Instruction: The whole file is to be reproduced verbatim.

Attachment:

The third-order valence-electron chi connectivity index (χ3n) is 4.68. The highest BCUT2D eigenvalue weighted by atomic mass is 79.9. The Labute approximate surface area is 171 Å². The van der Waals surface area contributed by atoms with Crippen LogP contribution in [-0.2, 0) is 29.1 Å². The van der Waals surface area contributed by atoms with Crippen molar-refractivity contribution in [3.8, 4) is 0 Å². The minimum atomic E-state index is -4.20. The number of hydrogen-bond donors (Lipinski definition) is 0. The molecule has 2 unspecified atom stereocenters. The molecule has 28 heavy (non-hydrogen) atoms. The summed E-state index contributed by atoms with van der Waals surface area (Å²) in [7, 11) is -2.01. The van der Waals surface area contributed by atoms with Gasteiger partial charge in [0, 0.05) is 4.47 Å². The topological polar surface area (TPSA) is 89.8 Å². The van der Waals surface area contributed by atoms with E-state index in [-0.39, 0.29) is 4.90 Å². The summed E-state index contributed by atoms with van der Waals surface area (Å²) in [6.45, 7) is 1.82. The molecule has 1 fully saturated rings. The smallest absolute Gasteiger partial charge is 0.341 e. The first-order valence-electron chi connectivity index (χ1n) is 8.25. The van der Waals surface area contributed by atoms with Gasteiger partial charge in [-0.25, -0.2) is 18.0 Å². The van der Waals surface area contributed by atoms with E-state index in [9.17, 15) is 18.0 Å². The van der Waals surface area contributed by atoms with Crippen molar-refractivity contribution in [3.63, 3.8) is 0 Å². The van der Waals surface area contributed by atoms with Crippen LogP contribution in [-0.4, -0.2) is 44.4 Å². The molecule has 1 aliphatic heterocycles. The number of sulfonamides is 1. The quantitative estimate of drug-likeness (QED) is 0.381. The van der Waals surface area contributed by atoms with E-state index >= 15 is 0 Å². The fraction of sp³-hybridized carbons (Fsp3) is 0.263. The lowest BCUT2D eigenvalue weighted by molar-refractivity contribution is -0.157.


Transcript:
The third-order valence-electron chi connectivity index (χ3n) is 4.68. The highest BCUT2D eigenvalue weighted by atomic mass is 79.9. The Labute approximate surface area is 171 Å². The van der Waals surface area contributed by atoms with Crippen LogP contribution in [-0.2, 0) is 29.1 Å². The van der Waals surface area contributed by atoms with Crippen molar-refractivity contribution in [3.8, 4) is 0 Å². The minimum atomic E-state index is -4.20. The number of hydrogen-bond donors (Lipinski definition) is 0. The molecule has 2 unspecified atom stereocenters. The molecule has 28 heavy (non-hydrogen) atoms. The summed E-state index contributed by atoms with van der Waals surface area (Å²) in [7, 11) is -2.01. The van der Waals surface area contributed by atoms with Gasteiger partial charge in [0, 0.05) is 4.47 Å². The topological polar surface area (TPSA) is 89.8 Å². The van der Waals surface area contributed by atoms with E-state index in [-0.39, 0.29) is 4.90 Å². The summed E-state index contributed by atoms with van der Waals surface area (Å²) in [6.45, 7) is 1.82. The molecule has 1 fully saturated rings. The smallest absolute Gasteiger partial charge is 0.341 e. The first-order valence-electron chi connectivity index (χ1n) is 8.25. The van der Waals surface area contributed by atoms with Gasteiger partial charge in [-0.25, -0.2) is 18.0 Å². The van der Waals surface area contributed by atoms with E-state index in [9.17, 15) is 18.0 Å². The van der Waals surface area contributed by atoms with Crippen molar-refractivity contribution in [3.63, 3.8) is 0 Å². The van der Waals surface area contributed by atoms with Crippen LogP contribution in [-0.4, -0.2) is 44.4 Å². The molecule has 1 aliphatic heterocycles. The number of sulfonamides is 1. The quantitative estimate of drug-likeness (QED) is 0.381. The van der Waals surface area contributed by atoms with E-state index >= 15 is 0 Å². The fraction of sp³-hybridized carbons (Fsp3) is 0.263. The lowest BCUT2D eigenvalue weighted by molar-refractivity contribution is -0.157.